[LB051533], Letter from Alfred Ord Tate to North American Phonograph Co, Thomas R Lombard, November 3rd, 1891


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[LB051533], Letter from Alfred Ord Tate to North American Phonograph Co, Thomas R Lombard, November 3rd, 1891




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Thomas A. Edison Papers, School of Arts and Sciences, Rutgers University


November 3rd, 1891.
Thomas R. Lombard, Esq., Vice President,
The North American Phonograph Company,

14 & 16 Morris St.,
Jersey City, N.J.
Dear Sir:--
Replying to your letter of the 30th ult., in regard to the accounts of Messrs. Holland Brothers for the Phonograph Exhibit at Montreal. When I addressed my former communication to you, refusing to consider the bills which they presented, I intended at the same time to write you another letter complaining of their failure to carry out an important part of our understanding, but was prevented from doing so immediately by the press of other work.
I wish to say now that I am very much disappointed at the manner in which they received my proposition. It was very clearly understood between you and myself that a certain number of Nickle-in-the-Slot-Machines were to have been placed in the Montreal Exhibition for the purpose of collecting a revenue from the public to reduce our expenses, and the arrangement which I suggested regarding the disposition of these anticipated proceeds was, I think, a most liberal one. Messrs, Holland Brothers failed absolutely in this part of the undertaking, with the result that we have had no opportunity whatever to recoup ourselves for the large outlay with which we are already burdened, and on top of this, they have attempted to collect their own personal expenditures just as though they had absolutely no interest in the Exhibition, and were extending a privilege instead of receiving a favor.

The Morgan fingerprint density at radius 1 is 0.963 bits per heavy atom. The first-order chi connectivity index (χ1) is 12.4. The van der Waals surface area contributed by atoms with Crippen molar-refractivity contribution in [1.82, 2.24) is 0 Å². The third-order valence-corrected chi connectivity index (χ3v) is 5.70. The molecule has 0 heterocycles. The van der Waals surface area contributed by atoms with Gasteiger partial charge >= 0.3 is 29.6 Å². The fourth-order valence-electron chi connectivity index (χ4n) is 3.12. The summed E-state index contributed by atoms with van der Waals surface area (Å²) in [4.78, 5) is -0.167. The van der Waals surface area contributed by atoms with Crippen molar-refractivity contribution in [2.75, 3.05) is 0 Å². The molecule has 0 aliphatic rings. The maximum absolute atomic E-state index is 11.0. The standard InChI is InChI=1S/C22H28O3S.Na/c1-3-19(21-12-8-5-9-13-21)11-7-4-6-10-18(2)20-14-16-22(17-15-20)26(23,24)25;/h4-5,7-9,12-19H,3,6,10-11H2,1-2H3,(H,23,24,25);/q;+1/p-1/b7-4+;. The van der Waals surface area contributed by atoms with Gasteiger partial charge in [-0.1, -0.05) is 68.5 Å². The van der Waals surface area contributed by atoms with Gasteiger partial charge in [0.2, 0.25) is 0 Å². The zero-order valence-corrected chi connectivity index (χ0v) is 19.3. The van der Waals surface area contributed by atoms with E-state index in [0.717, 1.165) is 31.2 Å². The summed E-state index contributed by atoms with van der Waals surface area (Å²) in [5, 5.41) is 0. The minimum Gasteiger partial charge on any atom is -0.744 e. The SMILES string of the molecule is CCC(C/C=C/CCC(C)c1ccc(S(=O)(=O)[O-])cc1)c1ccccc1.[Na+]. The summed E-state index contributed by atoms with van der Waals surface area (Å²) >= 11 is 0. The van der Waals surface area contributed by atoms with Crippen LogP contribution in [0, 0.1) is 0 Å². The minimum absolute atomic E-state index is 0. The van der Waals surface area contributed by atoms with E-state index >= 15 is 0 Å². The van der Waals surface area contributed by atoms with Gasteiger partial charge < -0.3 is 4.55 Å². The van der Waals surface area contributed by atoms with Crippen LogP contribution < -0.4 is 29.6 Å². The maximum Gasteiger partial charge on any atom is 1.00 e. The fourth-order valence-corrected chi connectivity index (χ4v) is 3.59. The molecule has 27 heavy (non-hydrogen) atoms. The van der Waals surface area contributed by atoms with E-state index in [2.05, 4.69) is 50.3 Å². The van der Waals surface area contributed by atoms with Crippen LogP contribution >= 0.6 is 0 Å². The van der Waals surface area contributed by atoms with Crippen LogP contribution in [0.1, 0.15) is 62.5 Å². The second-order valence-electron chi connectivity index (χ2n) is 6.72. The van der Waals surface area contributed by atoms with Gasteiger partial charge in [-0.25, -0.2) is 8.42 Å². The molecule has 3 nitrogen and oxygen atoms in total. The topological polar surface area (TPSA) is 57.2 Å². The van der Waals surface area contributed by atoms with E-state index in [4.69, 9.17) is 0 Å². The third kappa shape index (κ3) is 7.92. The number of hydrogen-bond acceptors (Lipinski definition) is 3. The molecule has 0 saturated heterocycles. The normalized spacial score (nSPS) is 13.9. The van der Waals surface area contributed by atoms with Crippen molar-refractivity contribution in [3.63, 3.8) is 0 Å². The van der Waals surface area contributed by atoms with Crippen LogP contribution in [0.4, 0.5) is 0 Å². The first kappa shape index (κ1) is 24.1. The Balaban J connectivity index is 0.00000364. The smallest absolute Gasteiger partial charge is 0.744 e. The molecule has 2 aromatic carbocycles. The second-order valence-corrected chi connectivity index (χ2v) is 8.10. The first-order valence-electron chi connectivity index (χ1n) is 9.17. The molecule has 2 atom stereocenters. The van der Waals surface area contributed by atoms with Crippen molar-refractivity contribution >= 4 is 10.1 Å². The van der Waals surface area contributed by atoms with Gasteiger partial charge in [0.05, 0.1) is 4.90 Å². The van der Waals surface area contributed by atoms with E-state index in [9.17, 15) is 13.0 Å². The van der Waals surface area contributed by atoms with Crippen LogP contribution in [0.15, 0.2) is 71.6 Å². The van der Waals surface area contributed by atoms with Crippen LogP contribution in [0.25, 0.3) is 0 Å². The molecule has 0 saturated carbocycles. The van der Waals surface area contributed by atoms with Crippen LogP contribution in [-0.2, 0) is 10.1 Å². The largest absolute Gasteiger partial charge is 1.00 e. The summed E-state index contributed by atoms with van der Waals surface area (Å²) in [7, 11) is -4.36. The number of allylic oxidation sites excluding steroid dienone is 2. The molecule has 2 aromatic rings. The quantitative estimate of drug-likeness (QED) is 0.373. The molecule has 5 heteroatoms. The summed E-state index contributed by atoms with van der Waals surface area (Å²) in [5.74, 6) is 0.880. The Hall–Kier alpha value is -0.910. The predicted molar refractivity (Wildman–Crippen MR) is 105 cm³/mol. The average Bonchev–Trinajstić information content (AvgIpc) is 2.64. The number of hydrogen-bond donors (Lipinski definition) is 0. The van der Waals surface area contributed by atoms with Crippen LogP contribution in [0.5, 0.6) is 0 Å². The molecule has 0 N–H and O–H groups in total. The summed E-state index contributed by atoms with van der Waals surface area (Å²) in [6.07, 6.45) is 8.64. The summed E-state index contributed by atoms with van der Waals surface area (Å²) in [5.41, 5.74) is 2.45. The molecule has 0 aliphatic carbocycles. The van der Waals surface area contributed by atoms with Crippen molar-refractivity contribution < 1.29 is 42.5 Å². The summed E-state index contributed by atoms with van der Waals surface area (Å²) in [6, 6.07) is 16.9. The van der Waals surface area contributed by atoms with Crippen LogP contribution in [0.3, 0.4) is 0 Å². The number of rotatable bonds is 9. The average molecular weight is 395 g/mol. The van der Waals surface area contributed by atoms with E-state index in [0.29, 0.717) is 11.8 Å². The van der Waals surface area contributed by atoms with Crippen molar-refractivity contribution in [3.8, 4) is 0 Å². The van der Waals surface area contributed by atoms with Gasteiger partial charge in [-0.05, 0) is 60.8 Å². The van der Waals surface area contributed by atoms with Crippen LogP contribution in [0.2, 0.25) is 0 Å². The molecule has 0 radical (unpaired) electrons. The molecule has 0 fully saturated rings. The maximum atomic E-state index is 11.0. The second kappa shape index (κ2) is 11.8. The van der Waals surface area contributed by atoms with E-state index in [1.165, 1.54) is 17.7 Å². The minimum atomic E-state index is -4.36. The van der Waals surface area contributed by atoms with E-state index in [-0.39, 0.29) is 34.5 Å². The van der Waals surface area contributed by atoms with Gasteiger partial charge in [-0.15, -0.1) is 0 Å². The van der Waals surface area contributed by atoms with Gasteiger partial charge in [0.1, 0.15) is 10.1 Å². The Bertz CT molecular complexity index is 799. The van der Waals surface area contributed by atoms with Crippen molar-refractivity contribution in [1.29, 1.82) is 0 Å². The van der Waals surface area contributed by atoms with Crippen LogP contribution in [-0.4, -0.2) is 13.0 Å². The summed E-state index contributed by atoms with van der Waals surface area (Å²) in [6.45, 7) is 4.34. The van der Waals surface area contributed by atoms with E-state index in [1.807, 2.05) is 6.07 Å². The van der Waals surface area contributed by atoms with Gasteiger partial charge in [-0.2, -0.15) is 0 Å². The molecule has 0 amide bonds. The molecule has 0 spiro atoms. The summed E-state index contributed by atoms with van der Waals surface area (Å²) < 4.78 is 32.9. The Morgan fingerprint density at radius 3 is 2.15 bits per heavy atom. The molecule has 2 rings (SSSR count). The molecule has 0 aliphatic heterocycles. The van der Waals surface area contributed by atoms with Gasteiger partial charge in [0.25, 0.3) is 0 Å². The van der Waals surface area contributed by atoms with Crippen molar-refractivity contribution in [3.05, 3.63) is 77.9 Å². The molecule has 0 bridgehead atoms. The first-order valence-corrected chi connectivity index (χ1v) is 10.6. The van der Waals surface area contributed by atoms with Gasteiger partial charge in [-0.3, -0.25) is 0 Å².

I am utterly at a loss to understand the condition of mind of these gentlemen, which prompts them to make such claims. I thought when I made the suggestion in regard to exhibiting the Phonograph that its liberality would be appreciated, but it has been received in an entirely different spirit which will certainly not tend to benefit your Canadian Agents so far as future assistance is concerned.
As for yourself, please understand that I do not consider you a party to their faults. If at any time I can serve you, I will do so now as cheerfully as I have done in the past.
Yours truly,
A.O. Tate
Private Secretary.
No enc.
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